What you need to know:
- Two decades and still chasing the dream of a Master’s degree. You deserve empathy.
- Your quest demonstrates the significance society places on education.
- It is a gateway to many possibilities and privileges.
I joined a local university on October 26, 1998 for a Master of Arts degree programme.
In September 2005, I defended my MA Thesis and was expected to carry out corrections within three months from February 2006, so that I submit the corrected thesis to the Director, Board of Postgraduate studies for the award of the degree
However, absentee supervisors delayed marking corrections. A job opportunity landed me in South Sudan. When I returned to the country in 2015, I found that I had been deregistered on 25th May 2013.
The department marked and gave me a certificate of corrections on November 23,2015. I also submitted two copies of thesis to the Institute
However, the Director Board of postgraduate studies declined to accept it
Note that up to today, I have never received my deregistration letter.
I then appealed against deregistration in vain.
Now my question is whether I can move to court since I had paid all fees.
Two decades and still chasing the dream of a master’s degree. You deserve empathy. Your quest demonstrates the significance society places on education.
It is a gateway to many possibilities and privileges. Other factors left constant education remains the most critical means associated with success in today’s world. No doubt, we invest handsomely in higher education expecting rewards after tedious and sometimes long journey that take years. No one has powers to curtail another’s pursuit of education, nor contribute to their failure. Your calling to South Sudan for a job, didn’t in any way reduce your capacity to be a student, especially after completion of course work, awaiting finalisation of the project (dissertation).
Your concerns, herein interpreted as predicaments are both legal and administrative. Several conversational dimensions abound to understand the subject of higher learning in Kenya; a) first, a look at the laws that promote higher education. Second, are processes employed by universities on matters master's upwards. Third, glimpse of likely dispute handling mechanisms in universities whenever conflicts emerge: and an understanding of remedies available to a student feeling aggrieved?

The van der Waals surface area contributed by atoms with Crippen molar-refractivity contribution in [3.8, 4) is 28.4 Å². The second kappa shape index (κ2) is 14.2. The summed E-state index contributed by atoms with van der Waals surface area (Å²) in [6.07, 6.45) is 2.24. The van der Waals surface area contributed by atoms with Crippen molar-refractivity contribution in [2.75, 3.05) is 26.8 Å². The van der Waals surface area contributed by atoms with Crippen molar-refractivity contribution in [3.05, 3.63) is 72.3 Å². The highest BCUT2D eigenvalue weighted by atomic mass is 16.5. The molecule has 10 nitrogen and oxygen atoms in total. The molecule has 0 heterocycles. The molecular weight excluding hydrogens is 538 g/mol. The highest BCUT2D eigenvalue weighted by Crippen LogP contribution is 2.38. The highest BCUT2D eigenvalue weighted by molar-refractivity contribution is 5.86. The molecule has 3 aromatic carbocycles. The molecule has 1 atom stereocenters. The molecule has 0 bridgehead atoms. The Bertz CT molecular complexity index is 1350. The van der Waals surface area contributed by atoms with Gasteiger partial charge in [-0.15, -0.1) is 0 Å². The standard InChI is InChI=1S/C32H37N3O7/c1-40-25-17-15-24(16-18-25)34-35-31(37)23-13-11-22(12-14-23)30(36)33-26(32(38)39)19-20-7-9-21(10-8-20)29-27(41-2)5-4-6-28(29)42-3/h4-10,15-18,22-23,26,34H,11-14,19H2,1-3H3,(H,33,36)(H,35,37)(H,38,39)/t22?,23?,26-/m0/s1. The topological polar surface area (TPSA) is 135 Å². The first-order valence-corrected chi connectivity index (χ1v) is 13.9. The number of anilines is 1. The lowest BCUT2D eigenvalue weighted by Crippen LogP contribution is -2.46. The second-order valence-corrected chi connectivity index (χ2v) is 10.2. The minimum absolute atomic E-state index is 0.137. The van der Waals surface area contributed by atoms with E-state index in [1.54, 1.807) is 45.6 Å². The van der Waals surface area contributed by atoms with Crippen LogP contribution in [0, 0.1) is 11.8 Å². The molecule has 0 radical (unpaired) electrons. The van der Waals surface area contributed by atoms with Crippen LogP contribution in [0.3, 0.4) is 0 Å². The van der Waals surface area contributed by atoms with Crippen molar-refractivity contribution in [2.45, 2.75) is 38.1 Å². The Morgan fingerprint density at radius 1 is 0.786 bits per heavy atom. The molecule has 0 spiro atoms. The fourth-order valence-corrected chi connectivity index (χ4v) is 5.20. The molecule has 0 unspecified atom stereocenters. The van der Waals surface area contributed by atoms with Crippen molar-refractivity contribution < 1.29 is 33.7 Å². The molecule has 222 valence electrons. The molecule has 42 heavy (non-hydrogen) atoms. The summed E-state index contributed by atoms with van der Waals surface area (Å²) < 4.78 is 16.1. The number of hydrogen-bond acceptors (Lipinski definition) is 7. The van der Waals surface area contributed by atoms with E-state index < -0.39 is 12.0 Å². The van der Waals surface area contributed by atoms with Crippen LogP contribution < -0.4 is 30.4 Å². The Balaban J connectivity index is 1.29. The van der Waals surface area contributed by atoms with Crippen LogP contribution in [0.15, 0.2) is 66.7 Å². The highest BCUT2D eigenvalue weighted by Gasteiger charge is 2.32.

The legal framework that promotes higher education in Kenya, for which all private and public universities are subject is known as Universities Act, No. 42 of 2012. It stipulates regulations governing the advancement of university education. Provisions at section 18 indicate that every university to which accreditation is granted has full autonomy in the administration of its academic affairs. This includes right to determine lecturers, how and what may be taught It therefore follows that, Universities develop regulations to determine eligibility of persons for admission to a course of study including standards of proficiency to be gained in each examination for a degree, diploma, certificate or any other award. Bottom line is, powers to register or deregister a student are discretionally, permissive and internal. In this case the university may have been faithful to the law under which it is established.
Supreme academic body
To contextualise the university’s fidelity to the statute, we get to underpin the place of the university senate in this matter. The university senate often under led by the vice-chancellor is the supreme academic body of the university responsible for adjudicating and standardising admissions, curriculum, examinations, discipline and welfare of students.
By its deliberations the senate can summon all scholastic units of the university to create consensus on all matters of concern.
Therefore, your issue should have been canvassed by this body. However, we are unable to tell from the text.
We are not privy to the facts cited by the University to deregister you, but Article 47 of the Constitution of Kenya 2010 provides that; where an administrative action is likely to adversely affect the rights of any person, it behooves the specific administrator to give the affected person: Prior and adequate notice of the nature and reasons of the proposed administrative action; An opportunity to be heard; Notice to a right of review or internal appeal; Notice of the right to legal representation where applicable; and, Disclosure of information or material to be relied on in taking the administrative decision.
In many jurisdictions around the world, it has been long established that notice is a matter of procedural fairness and an important component of natural justice.
Similarly, section 7 (2)(a)(i)(ii) and (iii) of the Fair Administrative Act, 2015 provides that, a court or tribunal may review an administrative action or decision, if the person who made the decision denied the person to whom administrative decision relates, a reasonable opportunity to state the person’s case.
From the foregoing you have grounds to move the court or tribunal of competent jurisdiction for unfair administrative action manifesting as deregistration.
First, you allege an absentee supervisor delayed to mark your thesis corrections. Second, the department upon your return gave you a certificate of correction on 23rd November 2015, despite deregistration claims of your dated 25th May 2013. Third, no letter has been given to you to confirm the aforesaid deregistration. Fourth, you have made an appeal, which no one has opted to hear.
In this context pray for readmission, similarly an order to compel the university to furnish you with necessary support towards completion of your master’s course.